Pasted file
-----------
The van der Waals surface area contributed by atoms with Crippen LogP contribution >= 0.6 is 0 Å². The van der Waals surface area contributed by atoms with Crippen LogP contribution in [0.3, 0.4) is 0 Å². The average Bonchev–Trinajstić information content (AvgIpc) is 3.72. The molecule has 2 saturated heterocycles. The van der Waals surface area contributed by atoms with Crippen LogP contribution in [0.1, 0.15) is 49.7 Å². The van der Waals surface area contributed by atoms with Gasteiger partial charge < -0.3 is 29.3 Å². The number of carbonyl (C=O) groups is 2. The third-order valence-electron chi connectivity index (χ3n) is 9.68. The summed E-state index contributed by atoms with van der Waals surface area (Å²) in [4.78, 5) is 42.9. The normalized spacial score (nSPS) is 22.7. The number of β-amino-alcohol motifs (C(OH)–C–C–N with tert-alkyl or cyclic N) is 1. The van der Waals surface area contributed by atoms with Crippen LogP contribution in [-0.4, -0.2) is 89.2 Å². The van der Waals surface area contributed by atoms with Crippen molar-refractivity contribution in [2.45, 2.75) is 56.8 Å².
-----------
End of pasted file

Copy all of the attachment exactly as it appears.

The van der Waals surface area contributed by atoms with Crippen LogP contribution >= 0.6 is 0 Å². The van der Waals surface area contributed by atoms with Crippen LogP contribution in [0.3, 0.4) is 0 Å². The average Bonchev–Trinajstić information content (AvgIpc) is 3.72. The molecule has 2 saturated heterocycles. The van der Waals surface area contributed by atoms with Crippen LogP contribution in [0.1, 0.15) is 49.7 Å². The van der Waals surface area contributed by atoms with Gasteiger partial charge < -0.3 is 29.3 Å². The number of carbonyl (C=O) groups is 2. The third-order valence-electron chi connectivity index (χ3n) is 9.68. The summed E-state index contributed by atoms with van der Waals surface area (Å²) in [4.78, 5) is 42.9. The normalized spacial score (nSPS) is 22.7. The number of β-amino-alcohol motifs (C(OH)–C–C–N with tert-alkyl or cyclic N) is 1. The van der Waals surface area contributed by atoms with Crippen LogP contribution in [-0.4, -0.2) is 89.2 Å². The van der Waals surface area contributed by atoms with Crippen molar-refractivity contribution in [2.45, 2.75) is 56.8 Å².